The sound of success is pouring out of the Miami Dolphins locker room. Joe Philbin has his players gathered around him in a semi-circle deep within Soldier Field’s bowels and is imploring his team to use this victory as a launching pad.
“Now we’ve got to get on a roll,” the coach tells his players so loudly, so enthusiastically, he can be heard outside closed metal doors.
The sound of failure, meanwhile, is coming out of the Chicago Bears locker room about the same time Sunday afternoon.
Brandon Marshall, the erstwhile Dolphins receiver now a Bears leader, is heard yelling at teammates. Afterward there are reports Marshall was yelling at quarterback Jay Cutler and kicker Robbie Gould, although details remains vague. What is crystal clear is the Bears sounded like they had discontent in that locker room.
The Bears, losers in three of the past four games and unable to break through in three home games, are fully “disappointed,” “frustrated” and feeling “sick” — all their words.
“We’re 3-4 and it’s unacceptable,” Marshall tells reporters later. “It’s unacceptable; 3-4 is unacceptable. Want me to say it again? We’re 3-4 and it’s unacceptable.
“You don’t get it tomorrow in this league. We’re halfway through the season. We’re halfway through the games. It’s time. It’s time.”
It’s bad times for the losers of this one, folks.
That’s the way it was bound to be no matter which team fell short. In a game matching teams whose seasons were teetering and who badly needed to win to keep negativism at arm’s distance, the Bears retreated to a bad place.
The Dolphins stepped up.
It could even be argued the Dolphins saved their season — at least for now.
“Probably,” wide receiver Mike Wallace said. “We probably did. We could have come out of here 2-4 and still have 10 games left, but it becomes a tough task. But we don’t even have to talk about that because we’re 3-3. We’ll talk about all the positive things.”
The amazing thing about this victory is it not only adjusts but, but indeed, changes the narrative for the Dolphins.
Last week they lost in bitter, bitter fashion to Green Bay.
So there were questions whether the team would lose its confidence. There were questions whether that loss would define the season.
I know, because I asked the questions.
The answers came Sunday.
“Our confidence really wasn’t lost coming out of that game,” receiver Brian Hartline said. “It was a hiccup. It wasn’t devastating like everyone wanted it to be or was saying it was going to be. Now we roll on to next week.”
The Dolphins move forward with a grand amount of good news to propel them.
Think about it.
Before this game we didn’t know how the Dolphins’ smallish cornerbacks would possibly be able to match up with 6-4 Marshall, 6-3 Alshon Jeffery and 6-6 tight end Martellus Bennett.
Before this game Dolphins tight end Charles Clay publicly admitted the season was not going as he planned.
Before this game Dolphins running back Knowshon Moreno was lost to a knee injury for the rest of the season. How would the running game recover?
Before this game the clock on Philbin’s time as Miami’s coach seemed to start ticking toward the end.
Before this game, everything written and said about quarterback Ryan Tannehill included the word “inconsistent.”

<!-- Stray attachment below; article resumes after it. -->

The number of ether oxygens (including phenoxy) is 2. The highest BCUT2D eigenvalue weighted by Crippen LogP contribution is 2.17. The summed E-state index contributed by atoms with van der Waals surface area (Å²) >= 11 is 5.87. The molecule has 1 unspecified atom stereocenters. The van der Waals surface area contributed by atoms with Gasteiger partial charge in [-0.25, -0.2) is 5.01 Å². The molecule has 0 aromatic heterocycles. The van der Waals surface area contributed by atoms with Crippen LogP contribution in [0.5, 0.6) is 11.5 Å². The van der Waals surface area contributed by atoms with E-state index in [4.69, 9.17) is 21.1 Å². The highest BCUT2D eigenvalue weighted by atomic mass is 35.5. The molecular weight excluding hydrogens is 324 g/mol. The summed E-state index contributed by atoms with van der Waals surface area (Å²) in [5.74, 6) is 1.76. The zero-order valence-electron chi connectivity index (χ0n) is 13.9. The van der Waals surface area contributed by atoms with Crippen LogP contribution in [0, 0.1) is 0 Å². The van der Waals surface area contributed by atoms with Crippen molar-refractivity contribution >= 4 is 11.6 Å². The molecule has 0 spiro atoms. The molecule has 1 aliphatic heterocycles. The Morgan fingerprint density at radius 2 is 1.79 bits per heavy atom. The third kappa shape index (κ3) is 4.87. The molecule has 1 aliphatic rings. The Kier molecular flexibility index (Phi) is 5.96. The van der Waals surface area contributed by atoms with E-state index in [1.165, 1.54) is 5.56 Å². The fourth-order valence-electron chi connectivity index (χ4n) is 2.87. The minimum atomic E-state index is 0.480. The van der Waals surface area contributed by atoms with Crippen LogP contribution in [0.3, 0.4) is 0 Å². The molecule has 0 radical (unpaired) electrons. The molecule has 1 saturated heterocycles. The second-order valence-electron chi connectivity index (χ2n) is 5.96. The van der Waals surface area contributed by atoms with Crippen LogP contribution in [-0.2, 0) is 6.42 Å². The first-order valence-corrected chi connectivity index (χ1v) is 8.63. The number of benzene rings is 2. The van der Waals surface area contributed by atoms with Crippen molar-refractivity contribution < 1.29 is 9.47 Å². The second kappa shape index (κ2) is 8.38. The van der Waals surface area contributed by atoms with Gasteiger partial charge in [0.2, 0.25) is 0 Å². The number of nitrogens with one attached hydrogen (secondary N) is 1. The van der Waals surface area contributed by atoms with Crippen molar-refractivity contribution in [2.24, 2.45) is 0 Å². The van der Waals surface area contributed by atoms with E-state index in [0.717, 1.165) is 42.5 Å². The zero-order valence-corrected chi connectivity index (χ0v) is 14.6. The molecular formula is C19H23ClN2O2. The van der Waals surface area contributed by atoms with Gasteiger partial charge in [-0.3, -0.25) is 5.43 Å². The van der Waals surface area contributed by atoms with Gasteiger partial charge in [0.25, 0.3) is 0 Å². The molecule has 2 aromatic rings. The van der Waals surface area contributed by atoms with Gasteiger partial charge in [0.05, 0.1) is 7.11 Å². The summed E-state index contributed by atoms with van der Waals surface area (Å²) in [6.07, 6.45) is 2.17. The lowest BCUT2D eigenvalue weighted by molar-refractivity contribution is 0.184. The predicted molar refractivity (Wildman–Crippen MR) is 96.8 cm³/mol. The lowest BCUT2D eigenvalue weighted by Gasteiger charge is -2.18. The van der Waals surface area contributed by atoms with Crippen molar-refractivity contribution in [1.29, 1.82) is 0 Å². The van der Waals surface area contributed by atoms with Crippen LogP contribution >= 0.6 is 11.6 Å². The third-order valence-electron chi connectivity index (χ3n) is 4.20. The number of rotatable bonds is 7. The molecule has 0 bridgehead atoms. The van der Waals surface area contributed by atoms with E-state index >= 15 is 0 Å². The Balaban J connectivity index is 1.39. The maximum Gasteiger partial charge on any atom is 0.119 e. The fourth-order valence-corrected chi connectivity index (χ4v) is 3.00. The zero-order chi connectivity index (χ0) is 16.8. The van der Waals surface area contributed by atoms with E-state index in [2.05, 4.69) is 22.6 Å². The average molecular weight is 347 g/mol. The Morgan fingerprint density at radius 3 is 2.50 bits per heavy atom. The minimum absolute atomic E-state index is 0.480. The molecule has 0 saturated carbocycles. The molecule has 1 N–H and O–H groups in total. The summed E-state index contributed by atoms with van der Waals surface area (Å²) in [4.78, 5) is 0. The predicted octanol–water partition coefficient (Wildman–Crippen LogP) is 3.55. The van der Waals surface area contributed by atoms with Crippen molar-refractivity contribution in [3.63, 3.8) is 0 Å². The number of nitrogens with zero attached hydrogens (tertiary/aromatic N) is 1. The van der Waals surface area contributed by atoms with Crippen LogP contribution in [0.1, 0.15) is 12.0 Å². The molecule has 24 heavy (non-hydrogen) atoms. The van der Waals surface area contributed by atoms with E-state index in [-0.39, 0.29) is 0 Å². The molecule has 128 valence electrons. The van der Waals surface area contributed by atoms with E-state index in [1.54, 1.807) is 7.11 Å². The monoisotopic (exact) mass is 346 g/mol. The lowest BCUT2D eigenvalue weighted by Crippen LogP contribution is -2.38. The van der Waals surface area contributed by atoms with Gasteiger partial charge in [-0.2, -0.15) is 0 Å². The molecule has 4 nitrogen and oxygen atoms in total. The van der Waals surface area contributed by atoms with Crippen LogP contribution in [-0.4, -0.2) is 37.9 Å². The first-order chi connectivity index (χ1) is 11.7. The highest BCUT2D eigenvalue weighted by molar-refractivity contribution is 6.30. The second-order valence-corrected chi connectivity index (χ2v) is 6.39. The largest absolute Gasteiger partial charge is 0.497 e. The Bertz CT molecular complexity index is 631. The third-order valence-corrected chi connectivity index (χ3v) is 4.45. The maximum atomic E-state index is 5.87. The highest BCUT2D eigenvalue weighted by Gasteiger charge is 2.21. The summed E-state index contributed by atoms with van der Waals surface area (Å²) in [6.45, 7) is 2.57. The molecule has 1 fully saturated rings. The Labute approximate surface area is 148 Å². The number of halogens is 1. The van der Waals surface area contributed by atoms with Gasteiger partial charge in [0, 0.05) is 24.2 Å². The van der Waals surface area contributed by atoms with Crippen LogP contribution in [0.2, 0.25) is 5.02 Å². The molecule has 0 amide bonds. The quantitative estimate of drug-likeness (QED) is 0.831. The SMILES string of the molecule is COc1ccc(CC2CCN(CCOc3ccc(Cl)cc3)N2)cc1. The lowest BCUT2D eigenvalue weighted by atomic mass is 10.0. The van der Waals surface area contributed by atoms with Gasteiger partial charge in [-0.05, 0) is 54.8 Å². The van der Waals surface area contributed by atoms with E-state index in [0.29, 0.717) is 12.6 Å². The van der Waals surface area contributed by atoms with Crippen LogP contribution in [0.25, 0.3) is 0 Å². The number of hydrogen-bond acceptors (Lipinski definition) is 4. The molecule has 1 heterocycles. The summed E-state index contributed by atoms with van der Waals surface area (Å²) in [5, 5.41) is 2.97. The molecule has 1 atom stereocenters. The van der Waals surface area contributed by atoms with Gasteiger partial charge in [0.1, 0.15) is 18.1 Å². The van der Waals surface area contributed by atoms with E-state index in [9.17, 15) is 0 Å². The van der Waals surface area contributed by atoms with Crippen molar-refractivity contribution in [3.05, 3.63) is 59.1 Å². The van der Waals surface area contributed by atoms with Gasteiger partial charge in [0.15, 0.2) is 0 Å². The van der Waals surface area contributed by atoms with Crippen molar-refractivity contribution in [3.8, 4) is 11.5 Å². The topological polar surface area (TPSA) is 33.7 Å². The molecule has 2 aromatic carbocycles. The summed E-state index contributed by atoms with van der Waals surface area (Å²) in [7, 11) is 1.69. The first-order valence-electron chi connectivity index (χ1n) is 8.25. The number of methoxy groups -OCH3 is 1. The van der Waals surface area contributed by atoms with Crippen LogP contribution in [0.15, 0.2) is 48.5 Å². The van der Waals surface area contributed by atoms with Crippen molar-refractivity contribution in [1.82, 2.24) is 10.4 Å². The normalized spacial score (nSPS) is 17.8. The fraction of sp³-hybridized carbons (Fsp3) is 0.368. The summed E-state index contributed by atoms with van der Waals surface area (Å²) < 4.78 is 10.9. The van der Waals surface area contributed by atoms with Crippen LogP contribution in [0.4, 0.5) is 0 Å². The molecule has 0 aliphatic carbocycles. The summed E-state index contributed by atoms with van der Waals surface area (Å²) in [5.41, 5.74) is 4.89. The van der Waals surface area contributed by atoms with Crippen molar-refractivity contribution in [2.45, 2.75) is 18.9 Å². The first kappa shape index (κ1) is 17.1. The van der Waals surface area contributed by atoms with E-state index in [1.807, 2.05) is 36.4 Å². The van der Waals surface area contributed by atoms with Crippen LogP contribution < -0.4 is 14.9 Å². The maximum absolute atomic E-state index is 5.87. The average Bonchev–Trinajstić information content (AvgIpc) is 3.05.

And while all we know about the Dolphins does not change in one week because of one victory, this result does offer perspective. It adds texture.
So here’s the wider view of this 3-3 team:
Start with Philbin. He and his coaching staff did a marvelous job of preparing the players. He and his staff did a marvelous job of not allowing last week’s loss to linger. He and his staff did a marvelous job of managing this game a week after they didn’t do it so well against Green Bay.
Had the Dolphins lost, the conversation in South Florida might have turned to Dolphins coaching candidates for 2015. No one in their right mind is discussing that now.
Tannehill, another frequent target of uncertainty lately, shut down the doubters at least for this week. He played his best game of the season and one of the best of his career as his career-high 123.6 rating suggests.
Tannehill still had minor accuracy issues — throwing slant passes behind receivers a couple of times. But he still completed his first 14 throws. He still got the offense started early and, more importantly, kept it going throughout the game.
Ryan Tannehill was Miami’s best player Sunday.
A CAST OF HEROES
And the exciting thing about that is there were a lot of other guys to pick from, including Cameron Wake, Cortland Finnegan, Brent Grimes, Reshad Jones, Wallace and Clay and running back Lamar Miller.
Clay’s day, which included four catches for 58 yards and a touchdown, was particularly gratifying because he is a young player with good potential but also potential for getting down on himself.
That possibility peeked through last week when he admitted the season wasn’t going as he planned. Well, Sunday went as planned.
“It was much better,” Clay admitted with a big smile. “For me it wasn’t from a statistical standpoint that I was speaking. I had mental errors, dropped passes, things like that. That’s what I was talking about when I said it wasn’t going as I planned.
“For me, when I get targeted three times and I drop one, that’s what bothers me. It’s a much better feeling getting on a plane when you don’t have any of those errors. Obviously, I’m feeling good right now.”
The Dolphins should feel good because the defense held up against what seems on paper to be stellar offensive talent. Miami shut Chicago out in the first half and caused as many scoring opportunities as it allowed by taking the football away on three turnovers.
All those things came together perfectly to make for a needed win.
All those things came together to sound like victory.